Alicia De Larrocha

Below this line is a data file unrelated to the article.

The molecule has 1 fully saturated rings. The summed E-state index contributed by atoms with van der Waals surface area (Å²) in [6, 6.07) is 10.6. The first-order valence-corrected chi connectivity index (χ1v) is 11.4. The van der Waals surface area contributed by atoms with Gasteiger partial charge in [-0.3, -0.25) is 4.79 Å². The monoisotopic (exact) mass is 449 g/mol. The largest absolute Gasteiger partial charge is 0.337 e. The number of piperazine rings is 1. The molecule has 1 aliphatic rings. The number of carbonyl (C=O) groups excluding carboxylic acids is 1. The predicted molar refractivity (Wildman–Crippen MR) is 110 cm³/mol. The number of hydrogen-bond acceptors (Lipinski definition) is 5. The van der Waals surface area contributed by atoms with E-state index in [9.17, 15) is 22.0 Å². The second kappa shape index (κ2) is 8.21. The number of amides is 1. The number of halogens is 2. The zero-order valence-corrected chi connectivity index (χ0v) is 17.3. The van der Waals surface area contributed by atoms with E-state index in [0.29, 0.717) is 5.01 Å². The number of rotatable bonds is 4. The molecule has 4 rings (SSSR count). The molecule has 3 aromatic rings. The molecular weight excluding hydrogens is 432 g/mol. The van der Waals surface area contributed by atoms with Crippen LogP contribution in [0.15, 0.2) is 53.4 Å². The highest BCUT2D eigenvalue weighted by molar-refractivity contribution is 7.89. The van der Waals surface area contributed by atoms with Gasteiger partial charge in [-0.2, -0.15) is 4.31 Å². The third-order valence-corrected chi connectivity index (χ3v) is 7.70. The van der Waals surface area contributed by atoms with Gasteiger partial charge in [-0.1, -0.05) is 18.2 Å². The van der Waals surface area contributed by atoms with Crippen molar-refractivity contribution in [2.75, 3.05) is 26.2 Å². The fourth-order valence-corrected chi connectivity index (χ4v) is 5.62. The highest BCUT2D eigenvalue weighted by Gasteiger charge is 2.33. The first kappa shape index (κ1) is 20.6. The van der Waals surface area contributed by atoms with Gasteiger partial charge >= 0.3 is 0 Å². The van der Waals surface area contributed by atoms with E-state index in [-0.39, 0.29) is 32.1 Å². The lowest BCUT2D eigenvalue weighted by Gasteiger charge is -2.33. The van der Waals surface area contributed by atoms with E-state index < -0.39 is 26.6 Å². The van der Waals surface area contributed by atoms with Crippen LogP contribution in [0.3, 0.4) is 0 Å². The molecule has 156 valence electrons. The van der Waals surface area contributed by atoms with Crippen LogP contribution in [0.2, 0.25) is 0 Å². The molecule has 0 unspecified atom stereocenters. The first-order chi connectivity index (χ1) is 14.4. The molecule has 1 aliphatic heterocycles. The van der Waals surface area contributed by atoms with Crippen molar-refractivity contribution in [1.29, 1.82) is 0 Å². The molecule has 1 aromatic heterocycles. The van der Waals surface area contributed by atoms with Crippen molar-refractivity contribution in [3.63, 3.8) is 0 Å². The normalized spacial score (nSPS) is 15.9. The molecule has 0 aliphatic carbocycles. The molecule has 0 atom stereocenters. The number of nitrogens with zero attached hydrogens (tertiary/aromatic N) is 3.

Alicia de Larrocha y de la Calle (23 May 1923 – 25 September 2009) was a Spanish pianist, widely considered to be one of the greatest of her generation She was born in Barcelona, and began studying piano with Frank Marshall in Spain at age three. She performed her first concert at the age of six at the World's Fair in Seville in 1929, and had her orchestral debut at the age of 11. She began touring internationally in 1947, and in 1954 toured North America with the Los Angeles Philharmonic. De Larrocha has made numerous recordings of solo piano repertoire and she is generally seen as an advocate of Spanish works. She is best known for her recordings of the music of Enrique Granados and Isaac Albéniz, as well as her 1967 recordings of Antonio Soler's piano sonatas. She won her first Grammy Award in 1975 and again, as recently as 1992, at the age of almost seventy. As De Larrocha aged, she began to play a different style of music. She was originally a Mozart player, but she wanted to spread Latin and Spanish music to the world. This is one reason why she is now best known for her recordings of Granados and Albeniz. As of 1995, she was still active as a pianist, but conceded having to make adjustments with age. For a pianist her hands are small, her height is under 150 centimetres, but she has grown even smaller with age. This led to her having to quit playing Rachmaninoff. She received the Prince of Asturias Award for the Arts in 1994. Alicia de Larrocha died on 25 September 2009 in Quiron Hospital, Barcelona, aged 86. Culture Minister Angeles Gonzalez-Sinde said: "She was an extraordinary ambassador for Spain".